Mid-Columbia property owners can check their mailboxes for valentines without fear of encountering a property tax bill.
Valentine’s Day is the traditional date to mail property tax statements. This year, neither Benton nor Franklin counties will mail statements until after the day of love.
By law, tax statements must be mailed at least 30 days before the balance is due. Since the first half of annual property tax bills are due April 30, that gives county treasurers until March 30 to mail them.
Franklin County expects to send property tax notices on Feb. 17, in keeping with the traditional timing.
But Benton County will be slightly delayed beyond the usual date. Thanks to a software update, property owners won’t hear from the tax collector until statements go out on Feb. 24.
The treasurer collects taxes, but the assessor assigns property values and computes rates. And the assessor’s office is finalizing a new software system.
A spokeswoman for Benton County’s elected assessor, Bill Spencer, said staff is taking extra time to ensure the new system is operating properly before it mails statements.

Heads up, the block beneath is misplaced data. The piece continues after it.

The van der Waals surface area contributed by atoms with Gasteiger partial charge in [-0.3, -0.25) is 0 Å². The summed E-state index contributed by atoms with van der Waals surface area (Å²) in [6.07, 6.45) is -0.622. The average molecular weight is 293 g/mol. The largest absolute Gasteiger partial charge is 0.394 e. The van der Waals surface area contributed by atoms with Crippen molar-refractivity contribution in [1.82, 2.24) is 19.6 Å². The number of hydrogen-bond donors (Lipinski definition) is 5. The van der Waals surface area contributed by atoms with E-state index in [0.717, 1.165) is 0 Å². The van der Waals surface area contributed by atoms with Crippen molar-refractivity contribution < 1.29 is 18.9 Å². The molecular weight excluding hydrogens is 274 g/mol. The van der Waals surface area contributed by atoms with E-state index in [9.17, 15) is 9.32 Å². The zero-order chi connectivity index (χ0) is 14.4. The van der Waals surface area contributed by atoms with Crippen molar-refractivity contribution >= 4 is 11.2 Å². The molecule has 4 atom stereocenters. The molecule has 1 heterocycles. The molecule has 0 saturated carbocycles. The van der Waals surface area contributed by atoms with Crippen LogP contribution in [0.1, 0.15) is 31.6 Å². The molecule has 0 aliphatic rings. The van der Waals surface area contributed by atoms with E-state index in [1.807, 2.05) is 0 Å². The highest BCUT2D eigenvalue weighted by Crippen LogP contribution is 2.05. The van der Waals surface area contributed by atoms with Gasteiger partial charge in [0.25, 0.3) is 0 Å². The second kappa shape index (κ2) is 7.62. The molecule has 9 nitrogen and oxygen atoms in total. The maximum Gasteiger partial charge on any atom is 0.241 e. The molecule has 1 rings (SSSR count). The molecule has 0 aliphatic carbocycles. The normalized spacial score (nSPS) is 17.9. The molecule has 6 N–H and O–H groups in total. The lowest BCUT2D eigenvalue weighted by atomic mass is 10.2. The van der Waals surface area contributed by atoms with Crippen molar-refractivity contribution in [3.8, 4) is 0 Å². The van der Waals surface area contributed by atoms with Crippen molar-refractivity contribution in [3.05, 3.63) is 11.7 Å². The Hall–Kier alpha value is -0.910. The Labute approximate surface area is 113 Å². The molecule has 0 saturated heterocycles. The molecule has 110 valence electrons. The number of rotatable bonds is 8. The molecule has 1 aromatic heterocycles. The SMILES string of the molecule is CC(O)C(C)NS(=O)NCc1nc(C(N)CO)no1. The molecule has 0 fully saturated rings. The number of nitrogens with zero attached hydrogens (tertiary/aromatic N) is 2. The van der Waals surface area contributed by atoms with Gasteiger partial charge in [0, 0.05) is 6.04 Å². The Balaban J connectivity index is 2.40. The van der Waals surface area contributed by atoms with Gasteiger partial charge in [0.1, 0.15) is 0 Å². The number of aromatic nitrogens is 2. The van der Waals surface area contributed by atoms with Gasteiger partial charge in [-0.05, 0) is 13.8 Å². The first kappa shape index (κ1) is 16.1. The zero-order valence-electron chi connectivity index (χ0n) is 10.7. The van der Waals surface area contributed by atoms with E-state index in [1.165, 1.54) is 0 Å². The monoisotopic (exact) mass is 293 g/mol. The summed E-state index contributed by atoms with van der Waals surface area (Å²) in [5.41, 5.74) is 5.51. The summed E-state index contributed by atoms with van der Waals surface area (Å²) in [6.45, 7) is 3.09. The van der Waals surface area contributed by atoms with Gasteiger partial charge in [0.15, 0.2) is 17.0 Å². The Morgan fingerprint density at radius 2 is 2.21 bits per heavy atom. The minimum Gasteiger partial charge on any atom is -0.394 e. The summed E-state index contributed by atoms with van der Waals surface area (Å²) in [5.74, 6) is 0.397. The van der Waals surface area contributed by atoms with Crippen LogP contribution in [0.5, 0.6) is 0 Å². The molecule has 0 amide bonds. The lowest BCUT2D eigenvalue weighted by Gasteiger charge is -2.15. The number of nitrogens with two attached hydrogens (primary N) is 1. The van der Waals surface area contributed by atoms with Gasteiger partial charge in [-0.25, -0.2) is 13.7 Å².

Treasurers mail tax statements to all property owners, including those whose mortgage companies pay the actual bill. Those statements are advisory only.
The average property tax levy rate for Washington in 2016 was $11.47 per $1,000 of assessed value, or $1,147 for each $100,000.
Benton County’s levy rate was $11.60, yielding almost $115 million in taxes in 2016. Franklin County’s levy rate was $12.43, yielding nearly $39 million in taxes, according to the state Department of Revenue.
By law, total property tax increases are capped at 1 percent, a figure county leaders say doesn’t allow them to keep up with the rising cost of services they must provide under law — public safety and human services, jails, courts, prosecutors, indigent defense and so forth.
Voters approved the revenue cap in 2001. The state Supreme Court declared it unconstitutional a few years later, but the state Legislature reinstated it about a decade ago.
Lawmakers in Olympia are considering several bills to raise the revenue cap by tying it to population growth and inflation.
The House Finance Committee held a hearing on House Bill 1764 on Friday. Rep. Terry Nealey, R-Walla Walla, is a sponsor for the bill, which is being promoted by the state Association of Counties.
A companion bill, Senate Bill 5772, was introduced this week by a pair of west-side Democrats.